Watching a New Comedian is Like Getting a Front Lobotomy With a Shotgun
You have to literally drag me into a showroom to watch a new stand-up comic. It’s not because they’re so bad, and many of them are, or they’re so good, and some of them are, or remind me too much of myself, which many of them do. It’s just that no matter how many drinks I have, or how distracting my date is, good, bad, or just plan annoying, it becomes an analytical experience, every word and movement the comic makes is measured. The bad comics are especially frustrating when I see their cheap jokes drive an audience into hysterics. I don’t know who to hate more: the audience, the comic, or my date, who somehow talked me into going to a comedy club in the first place. Maybe I simply hate how the bad comic species continues to survive. Even if the comedian is bad and the audience hates the comic than I do, (which makes me feel slightly better), I see and hear the obvious mistakes or ways to make the jokes work better. Sure, every once in awhile I’m surprised, or knocked out by some new comic, who actually makes me forget I’m a comic and I laugh out loud. I’m not sitting there making the usual remarks to myself like “that’s funny,” or “that’s a great line,” or “that’s a cheap shot,” or “can I get up and leave? (hopefully without even my date noticing).” Unfortunately those nights when a new comedian blows me away are too few and too far apart.
I once asked Richard Lewis if he watched new comics on TV or the new comics opening for him. He told me he looks them for a minute or two and can tell if they’re funny or not. He says he’s watched so much stand-up, he’s just about seen it all. If, by chance, he sees someone who’s totally original, he doesn’t watch them for more than a minute, because they might touch on subjects that he hasn’t yet. It’s not out of jealousy. It’s out of his need to be a purest and he won’t go near the subject again. Even though he knows his take on it might be completely different, his mind shuts off that avenue.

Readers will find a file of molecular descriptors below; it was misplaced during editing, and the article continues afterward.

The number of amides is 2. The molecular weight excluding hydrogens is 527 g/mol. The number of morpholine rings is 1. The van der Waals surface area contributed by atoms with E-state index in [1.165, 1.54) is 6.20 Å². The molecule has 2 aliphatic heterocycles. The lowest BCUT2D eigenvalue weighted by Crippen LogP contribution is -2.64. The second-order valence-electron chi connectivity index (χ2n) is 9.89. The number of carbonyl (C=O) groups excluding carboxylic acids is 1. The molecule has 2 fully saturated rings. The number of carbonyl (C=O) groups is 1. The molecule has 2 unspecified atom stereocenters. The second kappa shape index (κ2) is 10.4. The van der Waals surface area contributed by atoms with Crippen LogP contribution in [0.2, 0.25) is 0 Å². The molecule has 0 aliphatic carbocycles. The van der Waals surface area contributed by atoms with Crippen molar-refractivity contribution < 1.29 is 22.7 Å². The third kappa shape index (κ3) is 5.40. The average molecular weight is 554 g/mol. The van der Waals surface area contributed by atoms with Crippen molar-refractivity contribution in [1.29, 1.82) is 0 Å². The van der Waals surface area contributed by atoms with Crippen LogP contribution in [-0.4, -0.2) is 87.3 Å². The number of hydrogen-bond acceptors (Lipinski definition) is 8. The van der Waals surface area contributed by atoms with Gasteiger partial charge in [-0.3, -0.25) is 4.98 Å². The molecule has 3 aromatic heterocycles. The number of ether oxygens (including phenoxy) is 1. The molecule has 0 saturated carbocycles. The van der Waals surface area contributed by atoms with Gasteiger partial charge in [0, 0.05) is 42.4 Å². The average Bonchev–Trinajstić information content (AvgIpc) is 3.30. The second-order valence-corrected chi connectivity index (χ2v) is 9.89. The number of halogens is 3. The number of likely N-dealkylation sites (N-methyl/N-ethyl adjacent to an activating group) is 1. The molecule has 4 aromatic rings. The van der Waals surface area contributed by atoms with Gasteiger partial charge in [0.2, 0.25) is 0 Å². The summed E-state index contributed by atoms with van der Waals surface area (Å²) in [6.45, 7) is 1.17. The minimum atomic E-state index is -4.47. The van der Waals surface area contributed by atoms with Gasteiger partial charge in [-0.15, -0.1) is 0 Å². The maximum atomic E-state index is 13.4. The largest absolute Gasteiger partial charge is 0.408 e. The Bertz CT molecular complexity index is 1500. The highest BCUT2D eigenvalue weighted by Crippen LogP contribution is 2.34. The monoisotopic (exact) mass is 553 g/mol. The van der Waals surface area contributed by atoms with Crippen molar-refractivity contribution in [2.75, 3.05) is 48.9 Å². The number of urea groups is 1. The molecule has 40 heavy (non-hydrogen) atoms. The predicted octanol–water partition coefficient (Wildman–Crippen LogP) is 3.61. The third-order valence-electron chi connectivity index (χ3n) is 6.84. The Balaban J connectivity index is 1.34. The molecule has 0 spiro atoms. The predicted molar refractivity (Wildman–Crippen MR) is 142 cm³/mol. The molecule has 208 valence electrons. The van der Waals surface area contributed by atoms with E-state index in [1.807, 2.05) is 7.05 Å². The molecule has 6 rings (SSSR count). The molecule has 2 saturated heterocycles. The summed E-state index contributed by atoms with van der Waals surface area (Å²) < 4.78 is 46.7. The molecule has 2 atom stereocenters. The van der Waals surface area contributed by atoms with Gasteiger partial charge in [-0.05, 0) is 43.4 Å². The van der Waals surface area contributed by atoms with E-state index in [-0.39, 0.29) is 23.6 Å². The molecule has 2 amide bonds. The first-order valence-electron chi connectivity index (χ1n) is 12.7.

I do enjoy watching the comedians I started with. In those early years there we so few of us doing stand-up it formed a bond that is unbreakable. That special camaraderie was the reason I wrote my book, Standup Guys. From that group there are so many guys I enjoy watching, two of my favorites, who I can watch over and over again are Richard Lewis, and Gilbert Gottfried. Richard is always changing his material. He uses about 80 to 90 percent new material every show, plus his neurotic character is even more neurotic and more hysterical if you know Richard. It’s like you watching the real Richard wage a war with the stage Richard, which adds a whole other dimension. With Gilbert Gottfried, it’s an entirely different experience; you never know what he’s going to say at any moment, all of it outlandish and bordering on danger. If Gillie’s friends are in the audience he’ll start doing impressions of obscure 1940’s character actors, not caring that the audience has no idea what he’s talking bout and is no laughing. There are others, I watch for different reasons: style, quickness, craftsmanship and to see their growth. I’m always impressed by a how much a better a comedian’s become. Of course, there are crazy comics you never heard of like Jack Graiman, a cross between Kurt Vonnegut and Captain Kangaroo, who can’t be described in a blog. In Standup Guys I tell, what I think, is one of the great comedy coincidences, and also the near death of a Jack, by the hands of, the usually mild mannered, Rick Newman, owner of Catch A Rising Star. I was lucking enough to watch Larry David do at set, for the pilot of Curb Your Enthusiasm, besides being hysterical, it was just so damn enlightening. The material LD was doing was just as off the wall as it had always been, but now instead of getting killed by the audience, he was killing them. Because of his fame and the acceptance of Seinfeld, they came to the show with the preconceived idea that he was funny – expecting to laugh, expecting something totally outlandish to emerge. Today there are so many more comics to weed through, it makes it difficult to find the good ones. But each generation produces its own uniquely talented comedians, who someday will have the same dread that I feel when watching new comics. And they’ll watch and analyze and hate both the comic and the audience, but every once in awhile they’ll get lucky enough to see a comedian who allows them to escape from their comic selves and actually laugh out loud.